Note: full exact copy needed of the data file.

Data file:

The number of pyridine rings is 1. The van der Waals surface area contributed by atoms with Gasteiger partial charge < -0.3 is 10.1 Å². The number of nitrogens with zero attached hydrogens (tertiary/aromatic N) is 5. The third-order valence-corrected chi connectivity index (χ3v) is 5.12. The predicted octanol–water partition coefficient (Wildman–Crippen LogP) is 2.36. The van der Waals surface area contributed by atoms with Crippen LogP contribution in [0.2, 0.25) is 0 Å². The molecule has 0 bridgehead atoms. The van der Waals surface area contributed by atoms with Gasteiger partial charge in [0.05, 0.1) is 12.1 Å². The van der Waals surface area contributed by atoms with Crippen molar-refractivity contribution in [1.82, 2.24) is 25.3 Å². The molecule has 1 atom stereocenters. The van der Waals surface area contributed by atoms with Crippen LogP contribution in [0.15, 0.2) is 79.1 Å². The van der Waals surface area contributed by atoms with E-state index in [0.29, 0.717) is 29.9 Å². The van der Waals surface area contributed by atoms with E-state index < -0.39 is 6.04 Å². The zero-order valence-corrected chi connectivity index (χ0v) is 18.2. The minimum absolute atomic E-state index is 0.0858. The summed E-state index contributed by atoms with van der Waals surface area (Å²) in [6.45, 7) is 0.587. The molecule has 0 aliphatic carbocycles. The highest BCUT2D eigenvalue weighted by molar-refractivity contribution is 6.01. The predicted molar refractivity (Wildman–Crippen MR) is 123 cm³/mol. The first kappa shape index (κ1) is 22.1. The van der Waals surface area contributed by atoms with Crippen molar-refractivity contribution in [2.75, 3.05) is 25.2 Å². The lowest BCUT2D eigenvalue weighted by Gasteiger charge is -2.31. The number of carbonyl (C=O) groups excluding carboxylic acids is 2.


The number of pyridine rings is 1. The van der Waals surface area contributed by atoms with Gasteiger partial charge < -0.3 is 10.1 Å². The number of nitrogens with zero attached hydrogens (tertiary/aromatic N) is 5. The third-order valence-corrected chi connectivity index (χ3v) is 5.12. The predicted octanol–water partition coefficient (Wildman–Crippen LogP) is 2.36. The van der Waals surface area contributed by atoms with Crippen LogP contribution in [0.2, 0.25) is 0 Å². The molecule has 0 bridgehead atoms. The van der Waals surface area contributed by atoms with Gasteiger partial charge in [0.05, 0.1) is 12.1 Å². The van der Waals surface area contributed by atoms with Crippen molar-refractivity contribution in [1.82, 2.24) is 25.3 Å². The molecule has 1 atom stereocenters. The van der Waals surface area contributed by atoms with Crippen LogP contribution in [0.15, 0.2) is 79.1 Å². The van der Waals surface area contributed by atoms with E-state index in [0.29, 0.717) is 29.9 Å². The van der Waals surface area contributed by atoms with E-state index < -0.39 is 6.04 Å². The zero-order valence-corrected chi connectivity index (χ0v) is 18.2. The minimum absolute atomic E-state index is 0.0858. The summed E-state index contributed by atoms with van der Waals surface area (Å²) in [6.45, 7) is 0.587. The molecule has 0 aliphatic carbocycles. The highest BCUT2D eigenvalue weighted by molar-refractivity contribution is 6.01. The predicted molar refractivity (Wildman–Crippen MR) is 123 cm³/mol. The first kappa shape index (κ1) is 22.1. The van der Waals surface area contributed by atoms with Crippen molar-refractivity contribution in [2.75, 3.05) is 25.2 Å². The lowest BCUT2D eigenvalue weighted by Gasteiger charge is -2.31. The number of carbonyl (C=O) groups excluding carboxylic acids is 2.